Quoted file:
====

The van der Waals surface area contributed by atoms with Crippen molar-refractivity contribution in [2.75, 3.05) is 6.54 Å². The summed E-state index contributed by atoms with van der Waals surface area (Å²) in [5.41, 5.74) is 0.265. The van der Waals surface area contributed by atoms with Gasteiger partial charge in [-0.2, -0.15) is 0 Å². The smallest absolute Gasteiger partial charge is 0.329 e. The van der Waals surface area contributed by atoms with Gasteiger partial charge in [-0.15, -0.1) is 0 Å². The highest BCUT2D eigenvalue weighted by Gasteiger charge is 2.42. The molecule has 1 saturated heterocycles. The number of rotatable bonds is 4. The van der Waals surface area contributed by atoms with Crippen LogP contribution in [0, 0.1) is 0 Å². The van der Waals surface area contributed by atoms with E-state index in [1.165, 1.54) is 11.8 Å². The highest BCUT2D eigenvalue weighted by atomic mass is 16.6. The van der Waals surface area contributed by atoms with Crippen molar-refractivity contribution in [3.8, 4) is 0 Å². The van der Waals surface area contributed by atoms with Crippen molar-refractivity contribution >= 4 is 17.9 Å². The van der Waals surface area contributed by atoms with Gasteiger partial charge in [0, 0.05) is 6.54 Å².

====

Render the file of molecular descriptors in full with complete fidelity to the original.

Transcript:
The van der Waals surface area contributed by atoms with Crippen molar-refractivity contribution in [2.75, 3.05) is 6.54 Å². The summed E-state index contributed by atoms with van der Waals surface area (Å²) in [5.41, 5.74) is 0.265. The van der Waals surface area contributed by atoms with Gasteiger partial charge in [-0.2, -0.15) is 0 Å². The smallest absolute Gasteiger partial charge is 0.329 e. The van der Waals surface area contributed by atoms with Gasteiger partial charge in [-0.15, -0.1) is 0 Å². The highest BCUT2D eigenvalue weighted by Gasteiger charge is 2.42. The molecule has 1 saturated heterocycles. The number of rotatable bonds is 4. The van der Waals surface area contributed by atoms with Crippen LogP contribution in [0, 0.1) is 0 Å². The van der Waals surface area contributed by atoms with E-state index in [1.165, 1.54) is 11.8 Å². The highest BCUT2D eigenvalue weighted by atomic mass is 16.6. The van der Waals surface area contributed by atoms with Crippen molar-refractivity contribution in [3.8, 4) is 0 Å². The van der Waals surface area contributed by atoms with Crippen molar-refractivity contribution >= 4 is 17.9 Å². The van der Waals surface area contributed by atoms with Gasteiger partial charge in [0, 0.05) is 6.54 Å².